The Marana Town Council approved the construction of up to 1,000 homes in The Villages of Tortolita in exchange for the developer covering upfront costs for improvements to the Marana freeway interchange, an extension to Adonis Road and construction of a new Tortolita freeway interchange.
The council’s approval changes the 2007 Villages of Tortolita Specific Plan to include a new condition that no building permits be issued for the 1,780 acres of land on the east side of the Interstate 10, stretching from south of Marana Road to just north of the Pinal County line, until the Tortolita interchange was constructed.
“In discussions between the developer and the town, we were trying to find a win-win situation,” said Town Attorney Frank Cassidy, at the Nov. 7 council meeting.
Construction of the interchange was put off due to the 2008 economic downturn, explained Cassidy. The Planning Commission held an Oct. 25 public hearing, where they unanimously recommended the agreement between the town and the developer.
The town’s prefered option for improvements to the Marana interchange is a roundabout to the west side of the freeway and a light on the east side, off the North Sandario Road freeway exit.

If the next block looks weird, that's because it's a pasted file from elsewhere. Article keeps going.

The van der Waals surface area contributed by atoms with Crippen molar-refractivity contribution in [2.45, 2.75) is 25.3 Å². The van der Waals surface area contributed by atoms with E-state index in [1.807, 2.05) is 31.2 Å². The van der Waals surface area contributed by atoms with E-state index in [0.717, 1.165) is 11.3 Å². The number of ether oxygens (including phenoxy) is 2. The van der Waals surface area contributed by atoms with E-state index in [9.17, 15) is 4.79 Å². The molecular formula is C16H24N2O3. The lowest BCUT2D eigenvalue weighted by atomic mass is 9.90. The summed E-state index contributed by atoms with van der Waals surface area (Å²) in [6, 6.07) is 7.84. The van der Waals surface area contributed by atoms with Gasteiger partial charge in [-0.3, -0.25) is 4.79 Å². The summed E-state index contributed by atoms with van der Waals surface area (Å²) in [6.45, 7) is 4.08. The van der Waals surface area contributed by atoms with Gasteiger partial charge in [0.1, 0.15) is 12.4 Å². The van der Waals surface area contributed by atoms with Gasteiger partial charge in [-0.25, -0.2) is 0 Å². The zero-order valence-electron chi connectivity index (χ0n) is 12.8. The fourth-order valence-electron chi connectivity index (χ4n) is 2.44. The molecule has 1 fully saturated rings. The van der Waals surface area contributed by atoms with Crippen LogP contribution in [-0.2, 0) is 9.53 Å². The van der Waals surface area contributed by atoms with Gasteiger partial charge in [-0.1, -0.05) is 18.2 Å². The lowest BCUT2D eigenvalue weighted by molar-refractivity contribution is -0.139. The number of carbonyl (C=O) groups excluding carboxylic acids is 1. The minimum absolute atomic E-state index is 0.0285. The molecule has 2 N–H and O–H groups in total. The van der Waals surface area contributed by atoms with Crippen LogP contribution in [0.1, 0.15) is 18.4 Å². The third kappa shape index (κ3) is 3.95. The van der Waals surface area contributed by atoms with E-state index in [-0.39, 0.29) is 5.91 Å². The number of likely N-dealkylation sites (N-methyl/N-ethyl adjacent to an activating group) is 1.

The Marana interchange is controlled by the Arizona Department of Transportation, which will have to approve the plan. The developer will then pay the cost of construction upfront at an estimated $6 million. The town will later collect impact fees, paid by new homeowners, to reimburse the developer, in full with no interest.
The town will also reimburse the developer from construction sales taxes related to work on the Marana interchange, Adonis Road, Tortolita interchange and construction within the Villages of Tortolita.
The developer has agreed to extend Adonis Road from the east end Adonis Mobile Homes, by La Mirage Estates, down to Tangerine Road. The Villages of Tortolita developers, the largest being TMR Investors, LLC, would pay for the road construction, without reimbursement, which the town estimates will save them about $1.6 million.
The town would also reimburse the developer for up to half the cost of the Tortolita interchange from impact fees, as well as any construction sales tax still available after reimbursement for the Marana interchange.
But those specific impact fees have not been adopted yet and will not be until the start date of the construction is within sight. Under state law, the construction must begin within 10 years of collecting the impact fees, Cassidy said.